A new study into Gen Z from Atlantic Re:think, the Atlantic’s creative marketing group—in partnership with Comscore and Harvard College Consulting Group—finds that Gen Z and Millennials perceive brands and media outlets in dramatically different ways.
While the creative marketing group studied young adults within the 18-24 age range, they discovered, for example, that out of 60 brands adored by Millennials only two received a solid “like” from Gen Z: YouTube and Apple.
This came as no surprise though, because video was reported by Gen Z as the most preferred platform. A study participant confirmed, “I like videos because they are visual things. Visuals make things more concrete.”
The sources through which Gen Z is getting their brand awareness also differs from Millennials. About 55 percent said they use products recommended by a friend; 48 percent were influenced by social media ads; 40 percent said ads on their favorite media encouraged purchase; 36 percent used products advocated by an influencer and finally only 24 percent emulated celebrities in their shopping choices.
Brand’s physical stores encouraged 41 percent of participants, while only 10 percent were influenced by a brand’s e-commerce site, which shows that real-life experiences still matter to Gen Z. For brands like GAP, Abercrombie & Fitch and others that provide beautiful in-store shopping experiences this could be a boon.
Many news sources that target Gen Z come off as patronizing, the study reported. By keeping this in mind, though, marketers can benefit from helping Gen Z to better understand the world around them, as only 34 percent of the participants claimed they were “exceptionally aware” of current events, world affairs and politics, compared to 84 percent who are only “curious” about those.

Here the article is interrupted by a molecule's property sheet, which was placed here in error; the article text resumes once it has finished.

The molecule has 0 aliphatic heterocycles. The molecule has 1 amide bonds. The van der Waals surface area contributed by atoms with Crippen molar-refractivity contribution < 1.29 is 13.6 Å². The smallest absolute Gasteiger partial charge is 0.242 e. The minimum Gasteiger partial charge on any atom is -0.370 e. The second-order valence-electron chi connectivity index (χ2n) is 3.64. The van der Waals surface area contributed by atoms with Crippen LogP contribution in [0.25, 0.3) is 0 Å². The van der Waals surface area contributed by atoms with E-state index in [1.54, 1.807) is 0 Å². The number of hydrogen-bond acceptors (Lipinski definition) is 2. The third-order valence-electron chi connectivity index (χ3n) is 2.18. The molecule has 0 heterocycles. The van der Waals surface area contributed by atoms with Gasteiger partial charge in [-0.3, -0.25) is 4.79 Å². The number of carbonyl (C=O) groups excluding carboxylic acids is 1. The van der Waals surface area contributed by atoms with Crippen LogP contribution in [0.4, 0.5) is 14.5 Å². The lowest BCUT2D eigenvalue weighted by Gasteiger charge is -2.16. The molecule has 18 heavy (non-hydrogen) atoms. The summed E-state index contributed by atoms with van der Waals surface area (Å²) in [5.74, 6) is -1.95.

But it is important to note that while still very young but as opposed to Millennials, Gen Zs appear to be more empathetic and concerned with inclusion and diversity. For instance, 61 percent of Gen Z talked about being more likely to buy brands that have spokespeople who are more diverse (versus 52 percent of Millennials). Also, 62 percent are more likely to buy brands that have spokespeople they aspire to be like rather than spokespeople their age (versus 66 percent of Millennials).
“If someone I look up to likes the product, and especially if they recommend it without getting paid, I’m willing to take their word,” a study participant said.
Gen Z also believes that technology makes them more informed, connected and open-minded. And, nearly half of respondents said technology makes them anxious or stressed.
The research proposed some vital strategies to become Gen Z’s favorite brand like how enjoyable it to visit and shop in a brand’s stores; company’s treatment of its employees; the presence of options and ability to customize products and last but not least, the brand’s personality, eco-consciousness and the use of innovation.